There’s a long-standing debate about cigarettes and whether it’s more difficult for women to quit smoking compared to men. The truth is that there are some gender differences, and there are plenty of strategies that work especially well for women who are determined to become tobacco-free.
First, you may have seen studies trying to figure out if nicotine replacement devices really work for women. Most experts, including The Centers for Disease Control and Prevention, now believe that the patch and similar methods are generally not effective for pregnant women. That’s partly because they metabolize nicotine differently.
On the other hand, women who are not expecting may benefit from nicotine replacement, especially if they view it as one part of a more comprehensive approach. Female smokers tend to be attached to the whole ritual of smoking. They often need to find substitutes for the emotional and social aspects of smoking as well as the physiological dimensions. It may be helpful to take a walk with your husband after dinner so you don’t miss lingering over a cup of coffee and a cigarette while you talk.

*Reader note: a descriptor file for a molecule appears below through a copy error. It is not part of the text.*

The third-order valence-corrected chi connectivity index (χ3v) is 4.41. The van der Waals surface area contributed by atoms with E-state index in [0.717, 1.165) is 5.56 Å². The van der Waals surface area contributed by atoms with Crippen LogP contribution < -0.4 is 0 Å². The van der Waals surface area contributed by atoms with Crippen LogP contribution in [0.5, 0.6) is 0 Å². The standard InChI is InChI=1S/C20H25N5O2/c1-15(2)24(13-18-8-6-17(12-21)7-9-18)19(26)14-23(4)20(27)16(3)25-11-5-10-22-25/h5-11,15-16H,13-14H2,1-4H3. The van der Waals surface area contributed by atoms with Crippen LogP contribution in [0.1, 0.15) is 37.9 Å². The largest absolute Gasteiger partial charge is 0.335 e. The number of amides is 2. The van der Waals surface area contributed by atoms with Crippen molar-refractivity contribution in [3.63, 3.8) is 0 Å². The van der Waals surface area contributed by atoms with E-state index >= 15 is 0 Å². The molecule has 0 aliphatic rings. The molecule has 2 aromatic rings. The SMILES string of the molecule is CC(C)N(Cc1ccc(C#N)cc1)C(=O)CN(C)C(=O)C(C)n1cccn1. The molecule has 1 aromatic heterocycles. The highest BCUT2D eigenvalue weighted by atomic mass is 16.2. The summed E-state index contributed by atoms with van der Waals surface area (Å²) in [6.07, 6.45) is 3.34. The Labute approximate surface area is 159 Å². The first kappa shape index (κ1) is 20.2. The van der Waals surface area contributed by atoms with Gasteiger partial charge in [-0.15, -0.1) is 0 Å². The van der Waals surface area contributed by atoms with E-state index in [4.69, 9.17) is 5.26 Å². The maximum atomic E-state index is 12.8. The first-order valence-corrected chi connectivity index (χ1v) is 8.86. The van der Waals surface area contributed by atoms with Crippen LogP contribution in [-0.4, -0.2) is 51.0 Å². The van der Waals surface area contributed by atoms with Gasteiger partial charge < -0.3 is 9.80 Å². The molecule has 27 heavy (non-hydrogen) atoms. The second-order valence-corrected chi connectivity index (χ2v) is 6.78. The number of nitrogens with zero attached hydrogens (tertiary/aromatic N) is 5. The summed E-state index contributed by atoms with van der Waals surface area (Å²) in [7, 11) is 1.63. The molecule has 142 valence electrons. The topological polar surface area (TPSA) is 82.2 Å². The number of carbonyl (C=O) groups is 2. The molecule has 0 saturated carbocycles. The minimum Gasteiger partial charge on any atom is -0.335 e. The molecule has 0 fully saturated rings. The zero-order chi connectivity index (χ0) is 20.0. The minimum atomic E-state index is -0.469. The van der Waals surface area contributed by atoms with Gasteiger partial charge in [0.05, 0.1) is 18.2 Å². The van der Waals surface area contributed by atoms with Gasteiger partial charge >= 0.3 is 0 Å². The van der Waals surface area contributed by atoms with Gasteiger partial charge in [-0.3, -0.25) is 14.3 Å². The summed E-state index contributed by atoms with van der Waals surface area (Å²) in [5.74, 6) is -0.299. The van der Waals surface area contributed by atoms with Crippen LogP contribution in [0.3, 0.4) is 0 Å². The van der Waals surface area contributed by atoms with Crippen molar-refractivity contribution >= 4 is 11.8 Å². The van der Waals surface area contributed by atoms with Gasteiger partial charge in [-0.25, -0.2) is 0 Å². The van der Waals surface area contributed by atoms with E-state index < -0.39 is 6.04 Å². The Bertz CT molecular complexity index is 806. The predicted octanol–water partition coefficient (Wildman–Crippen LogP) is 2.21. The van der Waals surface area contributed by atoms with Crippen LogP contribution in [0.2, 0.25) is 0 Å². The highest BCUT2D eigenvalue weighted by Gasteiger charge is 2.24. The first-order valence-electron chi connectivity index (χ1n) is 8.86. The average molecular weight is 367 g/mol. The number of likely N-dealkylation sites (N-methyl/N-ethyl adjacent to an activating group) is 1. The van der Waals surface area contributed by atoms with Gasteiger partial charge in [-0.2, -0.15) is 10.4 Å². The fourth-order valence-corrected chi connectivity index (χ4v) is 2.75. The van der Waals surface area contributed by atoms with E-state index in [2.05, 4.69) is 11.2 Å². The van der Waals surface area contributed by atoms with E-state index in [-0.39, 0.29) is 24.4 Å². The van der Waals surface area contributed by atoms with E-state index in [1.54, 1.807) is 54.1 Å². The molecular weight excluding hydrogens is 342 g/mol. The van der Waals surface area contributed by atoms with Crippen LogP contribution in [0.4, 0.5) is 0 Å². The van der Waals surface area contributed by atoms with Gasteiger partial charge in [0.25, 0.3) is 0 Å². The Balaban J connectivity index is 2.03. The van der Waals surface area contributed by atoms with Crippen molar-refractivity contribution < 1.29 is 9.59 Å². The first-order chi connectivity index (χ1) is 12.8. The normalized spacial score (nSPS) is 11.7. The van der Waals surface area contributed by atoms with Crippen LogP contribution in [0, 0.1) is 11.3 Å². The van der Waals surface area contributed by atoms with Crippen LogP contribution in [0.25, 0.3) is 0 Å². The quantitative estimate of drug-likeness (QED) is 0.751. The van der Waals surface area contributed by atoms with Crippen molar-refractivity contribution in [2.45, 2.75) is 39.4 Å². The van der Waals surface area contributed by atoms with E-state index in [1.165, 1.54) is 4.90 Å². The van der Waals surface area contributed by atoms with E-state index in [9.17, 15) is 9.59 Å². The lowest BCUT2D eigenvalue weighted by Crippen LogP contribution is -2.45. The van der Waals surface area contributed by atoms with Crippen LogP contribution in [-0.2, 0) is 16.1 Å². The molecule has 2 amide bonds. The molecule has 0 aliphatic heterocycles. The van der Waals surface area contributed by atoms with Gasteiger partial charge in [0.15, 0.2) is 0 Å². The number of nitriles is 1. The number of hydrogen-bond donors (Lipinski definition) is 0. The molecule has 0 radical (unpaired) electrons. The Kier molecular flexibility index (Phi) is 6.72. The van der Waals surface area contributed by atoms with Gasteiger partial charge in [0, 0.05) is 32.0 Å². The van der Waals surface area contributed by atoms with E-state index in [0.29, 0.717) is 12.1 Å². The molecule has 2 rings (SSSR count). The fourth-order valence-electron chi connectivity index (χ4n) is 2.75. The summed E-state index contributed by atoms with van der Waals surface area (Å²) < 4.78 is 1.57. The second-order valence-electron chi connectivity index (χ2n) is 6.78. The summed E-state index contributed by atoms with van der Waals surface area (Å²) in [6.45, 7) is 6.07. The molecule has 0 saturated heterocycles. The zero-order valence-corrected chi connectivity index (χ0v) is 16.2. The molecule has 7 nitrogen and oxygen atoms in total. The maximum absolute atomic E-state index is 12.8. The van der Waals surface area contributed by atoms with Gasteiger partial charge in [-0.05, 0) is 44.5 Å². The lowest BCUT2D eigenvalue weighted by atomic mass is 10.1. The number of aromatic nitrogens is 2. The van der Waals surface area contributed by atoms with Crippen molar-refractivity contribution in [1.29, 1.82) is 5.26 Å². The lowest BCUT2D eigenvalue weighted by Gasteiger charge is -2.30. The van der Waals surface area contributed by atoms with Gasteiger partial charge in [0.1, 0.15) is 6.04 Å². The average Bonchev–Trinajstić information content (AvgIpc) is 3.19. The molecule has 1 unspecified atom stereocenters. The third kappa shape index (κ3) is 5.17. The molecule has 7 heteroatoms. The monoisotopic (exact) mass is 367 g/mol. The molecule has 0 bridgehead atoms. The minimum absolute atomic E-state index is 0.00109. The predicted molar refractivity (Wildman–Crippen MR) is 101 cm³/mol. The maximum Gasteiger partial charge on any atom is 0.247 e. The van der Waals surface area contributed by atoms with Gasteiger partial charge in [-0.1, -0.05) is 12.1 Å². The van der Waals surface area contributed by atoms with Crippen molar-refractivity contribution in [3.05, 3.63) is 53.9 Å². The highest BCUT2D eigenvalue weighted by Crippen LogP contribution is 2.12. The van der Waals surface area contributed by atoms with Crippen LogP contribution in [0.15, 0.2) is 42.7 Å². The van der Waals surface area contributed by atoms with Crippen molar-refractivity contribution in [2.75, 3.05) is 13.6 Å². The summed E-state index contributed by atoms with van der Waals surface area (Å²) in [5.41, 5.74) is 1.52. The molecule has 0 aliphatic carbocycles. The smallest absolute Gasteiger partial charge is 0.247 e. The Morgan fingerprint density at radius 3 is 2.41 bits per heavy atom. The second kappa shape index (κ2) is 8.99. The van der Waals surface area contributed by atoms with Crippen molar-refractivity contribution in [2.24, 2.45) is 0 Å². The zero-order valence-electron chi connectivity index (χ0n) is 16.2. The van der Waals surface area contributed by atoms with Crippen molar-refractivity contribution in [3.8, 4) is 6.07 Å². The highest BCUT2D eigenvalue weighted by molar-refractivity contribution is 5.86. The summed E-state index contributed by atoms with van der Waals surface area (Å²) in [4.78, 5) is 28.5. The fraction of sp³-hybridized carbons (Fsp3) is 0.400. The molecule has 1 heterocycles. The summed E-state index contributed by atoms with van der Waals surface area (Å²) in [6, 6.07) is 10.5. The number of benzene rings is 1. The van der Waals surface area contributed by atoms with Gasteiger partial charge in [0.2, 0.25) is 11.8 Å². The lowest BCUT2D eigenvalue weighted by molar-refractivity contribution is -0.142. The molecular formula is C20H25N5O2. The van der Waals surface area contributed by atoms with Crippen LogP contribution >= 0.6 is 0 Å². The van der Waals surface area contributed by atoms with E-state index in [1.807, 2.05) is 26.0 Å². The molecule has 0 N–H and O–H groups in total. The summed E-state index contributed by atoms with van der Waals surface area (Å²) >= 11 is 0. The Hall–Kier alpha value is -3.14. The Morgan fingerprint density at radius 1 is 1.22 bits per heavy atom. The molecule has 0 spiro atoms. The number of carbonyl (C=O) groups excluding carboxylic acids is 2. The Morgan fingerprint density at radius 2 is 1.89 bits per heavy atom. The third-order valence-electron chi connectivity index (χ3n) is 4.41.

Not surprisingly, women are also very responsive to social support when it comes to breaking many undesirable habits such as smoking. Talk with the human resources department where you work or call your health insurance provider directly. They may be able to recommend a support group to help you through the process. There are also plenty of resources online or you can organize your own network. Post Facebook status updates exchanging praise and encouragement with a friend who is trying to quit too.
Looking back, it’s kind of creepy to think about those old cigarette commercials that told women they’d come a long way to get a cigarette of their own. Instead, focus on the proven strategies that help women succeed in becoming tobacco-free.